Compare any two graphics cards:
Geforce GTX 760 vs Radeon HD 4670 1GB
IntroThe Geforce GTX 760 has a GPU clock speed of 980 MHz, and the 2048 MB of GDDR5 memory is set to run at 1502 MHz through a 256-bit bus. It also is comprised of 1152 Stream Processors, 96 Texture Address Units, and 32 ROPs.
Compare those specifications to the Radeon HD 4670 1GB, which features a GPU core clock speed of 750 MHz, and 1024 MB of GDDR4/GDDR3/DDR3/DDR2 memory set to run at 1100 MHz through a 128-bit bus. It also is made up of 320(64x5) Stream Processors, 32 Texture Address Units, and 8 ROPs.
(No game benchmarks for this combination yet.)
Power Usage and Theoretical Benchmarks
Power Consumption (Max TDP)
Theoretically speaking, the Geforce GTX 760 should be quite a bit faster than the Radeon HD 4670 1GB overall. (explain)
Texel RateThe Geforce GTX 760 is quite a bit (approximately 292%) more effective at anisotropic filtering than the Radeon HD 4670 1GB. (explain)
Pixel RateIf running with a high resolution is important to you, then the Geforce GTX 760 is a better choice, by far. (explain)
Please note that the above 'benchmarks' are all just theoretical - the results were calculated based on the card's specifications, and real-world performance may (and probably will) vary at least a bit.
Please note that the price comparisons are based on search keywords - sometimes it might show cards with very similar names that are not exactly the same as the one chosen in the comparison. We do try to filter out the wrong results as best we can, though.
Memory Bandwidth: Bandwidth is the maximum amount of information (measured in MB per second) that can be transported past the external memory interface within a second. It is calculated by multiplying the card's bus width by its memory speed. In the case of DDR type memory, the result should be multiplied by 2 again. If DDR5, multiply by 4 instead. The better the bandwidth is, the better the card will be in general. It especially helps with anti-aliasing, High Dynamic Range and higher screen resolutions.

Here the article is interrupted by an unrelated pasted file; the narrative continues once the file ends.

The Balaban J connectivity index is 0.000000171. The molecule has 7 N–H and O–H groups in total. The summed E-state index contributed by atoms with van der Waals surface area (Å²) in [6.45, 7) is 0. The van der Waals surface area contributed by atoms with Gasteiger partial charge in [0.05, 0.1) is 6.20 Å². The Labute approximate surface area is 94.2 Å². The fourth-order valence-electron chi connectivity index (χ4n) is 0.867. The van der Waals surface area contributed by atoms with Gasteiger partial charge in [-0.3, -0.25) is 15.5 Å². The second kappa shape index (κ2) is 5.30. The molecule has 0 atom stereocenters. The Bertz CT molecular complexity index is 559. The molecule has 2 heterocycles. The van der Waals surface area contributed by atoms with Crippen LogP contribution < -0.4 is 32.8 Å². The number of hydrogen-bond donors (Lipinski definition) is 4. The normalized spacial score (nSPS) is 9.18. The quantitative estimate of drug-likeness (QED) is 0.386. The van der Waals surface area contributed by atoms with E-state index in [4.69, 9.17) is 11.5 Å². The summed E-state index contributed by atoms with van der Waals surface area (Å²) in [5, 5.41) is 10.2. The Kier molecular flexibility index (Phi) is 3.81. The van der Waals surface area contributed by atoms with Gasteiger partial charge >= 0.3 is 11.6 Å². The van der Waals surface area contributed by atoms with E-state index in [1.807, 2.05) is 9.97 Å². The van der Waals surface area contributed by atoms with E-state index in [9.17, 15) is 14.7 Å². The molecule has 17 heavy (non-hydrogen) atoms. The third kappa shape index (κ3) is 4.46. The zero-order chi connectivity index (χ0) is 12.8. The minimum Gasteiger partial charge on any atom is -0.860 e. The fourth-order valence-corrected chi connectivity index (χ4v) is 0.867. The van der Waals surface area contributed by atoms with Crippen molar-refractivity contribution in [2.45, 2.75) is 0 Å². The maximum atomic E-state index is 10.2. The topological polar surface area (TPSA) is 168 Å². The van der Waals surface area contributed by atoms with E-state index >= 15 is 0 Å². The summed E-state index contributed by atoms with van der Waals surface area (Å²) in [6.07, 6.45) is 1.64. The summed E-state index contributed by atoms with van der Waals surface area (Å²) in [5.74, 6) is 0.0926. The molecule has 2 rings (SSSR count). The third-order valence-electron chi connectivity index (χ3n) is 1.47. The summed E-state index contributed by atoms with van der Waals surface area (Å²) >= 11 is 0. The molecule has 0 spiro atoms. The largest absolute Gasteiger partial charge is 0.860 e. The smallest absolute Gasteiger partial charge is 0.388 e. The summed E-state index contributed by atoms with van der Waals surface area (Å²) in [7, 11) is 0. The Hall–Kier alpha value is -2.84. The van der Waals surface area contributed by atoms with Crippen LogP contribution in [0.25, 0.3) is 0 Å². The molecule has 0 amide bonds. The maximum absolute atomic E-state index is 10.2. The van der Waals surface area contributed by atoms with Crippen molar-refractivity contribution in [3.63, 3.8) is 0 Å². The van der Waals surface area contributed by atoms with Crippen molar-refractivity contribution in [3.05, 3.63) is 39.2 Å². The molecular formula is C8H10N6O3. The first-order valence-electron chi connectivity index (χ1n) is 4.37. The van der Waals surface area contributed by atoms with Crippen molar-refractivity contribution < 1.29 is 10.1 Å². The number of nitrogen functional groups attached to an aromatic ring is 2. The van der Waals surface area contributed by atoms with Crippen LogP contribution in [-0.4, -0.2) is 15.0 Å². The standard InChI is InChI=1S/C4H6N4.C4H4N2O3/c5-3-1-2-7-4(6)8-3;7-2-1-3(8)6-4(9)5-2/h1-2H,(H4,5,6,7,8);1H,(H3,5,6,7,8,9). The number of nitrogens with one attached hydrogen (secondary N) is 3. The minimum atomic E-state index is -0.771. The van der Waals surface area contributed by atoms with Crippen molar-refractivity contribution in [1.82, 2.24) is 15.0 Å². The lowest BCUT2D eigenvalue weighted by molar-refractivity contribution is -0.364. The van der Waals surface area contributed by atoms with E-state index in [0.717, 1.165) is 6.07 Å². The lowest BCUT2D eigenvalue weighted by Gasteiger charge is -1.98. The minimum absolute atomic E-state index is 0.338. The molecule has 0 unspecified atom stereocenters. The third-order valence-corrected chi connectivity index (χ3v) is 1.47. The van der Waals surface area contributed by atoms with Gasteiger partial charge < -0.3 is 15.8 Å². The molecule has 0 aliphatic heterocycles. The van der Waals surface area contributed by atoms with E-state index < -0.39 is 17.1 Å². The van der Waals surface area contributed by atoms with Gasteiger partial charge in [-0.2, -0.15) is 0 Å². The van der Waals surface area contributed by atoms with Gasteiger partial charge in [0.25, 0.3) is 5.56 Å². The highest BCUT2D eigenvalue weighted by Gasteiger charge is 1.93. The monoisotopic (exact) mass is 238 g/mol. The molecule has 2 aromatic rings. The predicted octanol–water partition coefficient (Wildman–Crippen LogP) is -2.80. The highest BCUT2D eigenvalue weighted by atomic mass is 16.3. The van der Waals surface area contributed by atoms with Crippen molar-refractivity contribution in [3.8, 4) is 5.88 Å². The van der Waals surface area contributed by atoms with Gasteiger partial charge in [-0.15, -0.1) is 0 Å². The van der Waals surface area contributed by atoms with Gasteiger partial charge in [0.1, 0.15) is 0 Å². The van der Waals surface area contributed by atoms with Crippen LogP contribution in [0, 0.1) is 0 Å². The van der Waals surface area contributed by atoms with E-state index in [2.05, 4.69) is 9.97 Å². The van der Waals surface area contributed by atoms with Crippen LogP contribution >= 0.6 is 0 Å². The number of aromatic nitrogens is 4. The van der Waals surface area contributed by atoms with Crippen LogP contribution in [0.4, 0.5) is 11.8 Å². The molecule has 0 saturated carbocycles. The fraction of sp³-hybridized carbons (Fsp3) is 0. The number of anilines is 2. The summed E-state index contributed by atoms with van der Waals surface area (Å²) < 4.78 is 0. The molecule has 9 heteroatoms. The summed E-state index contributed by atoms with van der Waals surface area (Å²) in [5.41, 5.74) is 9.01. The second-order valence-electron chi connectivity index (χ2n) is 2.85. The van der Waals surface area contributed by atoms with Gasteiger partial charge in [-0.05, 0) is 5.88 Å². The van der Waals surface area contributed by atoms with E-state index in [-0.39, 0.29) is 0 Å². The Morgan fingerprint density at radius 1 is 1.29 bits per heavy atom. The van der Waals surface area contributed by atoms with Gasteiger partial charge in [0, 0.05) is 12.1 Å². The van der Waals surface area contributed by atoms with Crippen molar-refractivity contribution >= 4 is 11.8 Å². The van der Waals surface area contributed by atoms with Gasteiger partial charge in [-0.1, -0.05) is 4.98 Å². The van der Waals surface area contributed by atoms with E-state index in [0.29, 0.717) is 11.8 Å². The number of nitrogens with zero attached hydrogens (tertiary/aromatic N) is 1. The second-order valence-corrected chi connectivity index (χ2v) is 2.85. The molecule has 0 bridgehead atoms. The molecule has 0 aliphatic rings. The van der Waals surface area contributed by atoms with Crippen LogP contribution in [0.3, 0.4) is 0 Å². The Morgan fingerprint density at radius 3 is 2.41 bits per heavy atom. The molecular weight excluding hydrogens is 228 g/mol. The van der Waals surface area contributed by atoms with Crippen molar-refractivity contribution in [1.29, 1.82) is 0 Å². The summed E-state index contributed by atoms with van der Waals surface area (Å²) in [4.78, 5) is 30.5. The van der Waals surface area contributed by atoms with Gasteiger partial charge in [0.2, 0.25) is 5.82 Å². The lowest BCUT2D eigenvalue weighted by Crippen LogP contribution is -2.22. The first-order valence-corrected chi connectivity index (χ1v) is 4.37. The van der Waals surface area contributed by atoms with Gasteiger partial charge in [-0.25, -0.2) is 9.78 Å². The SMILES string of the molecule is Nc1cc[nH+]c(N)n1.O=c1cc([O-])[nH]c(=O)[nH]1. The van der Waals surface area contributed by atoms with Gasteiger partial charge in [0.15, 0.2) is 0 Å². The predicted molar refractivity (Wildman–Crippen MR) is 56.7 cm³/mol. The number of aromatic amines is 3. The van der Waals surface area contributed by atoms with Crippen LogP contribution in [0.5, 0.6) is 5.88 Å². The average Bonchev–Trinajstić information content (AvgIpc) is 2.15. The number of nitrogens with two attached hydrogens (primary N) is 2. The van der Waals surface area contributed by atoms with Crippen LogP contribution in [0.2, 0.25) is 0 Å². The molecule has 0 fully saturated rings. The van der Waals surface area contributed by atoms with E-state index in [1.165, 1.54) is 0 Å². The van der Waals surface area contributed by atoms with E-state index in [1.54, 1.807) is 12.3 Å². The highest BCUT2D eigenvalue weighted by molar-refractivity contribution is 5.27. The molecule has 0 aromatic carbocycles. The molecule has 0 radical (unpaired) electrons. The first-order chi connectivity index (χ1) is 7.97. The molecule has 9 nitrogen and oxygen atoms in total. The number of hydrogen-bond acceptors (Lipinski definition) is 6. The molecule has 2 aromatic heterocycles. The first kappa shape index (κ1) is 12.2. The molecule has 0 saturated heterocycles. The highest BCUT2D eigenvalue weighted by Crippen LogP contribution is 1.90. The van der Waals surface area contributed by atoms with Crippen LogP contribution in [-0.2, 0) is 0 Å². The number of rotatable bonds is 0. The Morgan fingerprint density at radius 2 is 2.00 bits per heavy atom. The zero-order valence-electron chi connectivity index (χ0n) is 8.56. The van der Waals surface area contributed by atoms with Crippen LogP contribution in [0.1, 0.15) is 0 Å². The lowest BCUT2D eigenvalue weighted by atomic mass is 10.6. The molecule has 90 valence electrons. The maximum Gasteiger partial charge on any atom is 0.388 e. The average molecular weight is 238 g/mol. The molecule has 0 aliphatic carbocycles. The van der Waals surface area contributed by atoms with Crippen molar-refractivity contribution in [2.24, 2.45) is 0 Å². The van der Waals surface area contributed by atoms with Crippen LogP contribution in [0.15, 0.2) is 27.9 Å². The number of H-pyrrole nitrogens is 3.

Texel Rate: Texel rate is the maximum amount of texture map elements (texels) that are processed in one second. This number is calculated by multiplying the total texture units by the core clock speed of the chip. The better the texel rate, the better the graphics card will be at texture filtering (anisotropic filtering - AF). It is measured in millions of texels applied in a second.
Pixel Rate: Pixel rate is the maximum number of pixels the video card can possibly record to the local memory in a second - measured in millions of pixels per second. The figure is worked out by multiplying the amount of colour ROPs by the the core speed of the card. ROPs (Raster Operations Pipelines - also sometimes called Render Output Units) are responsible for drawing the pixels (image) on the screen. The actual pixel output rate also depends on lots of other factors, especially the memory bandwidth - the lower the bandwidth is, the lower the potential to reach the max fill rate.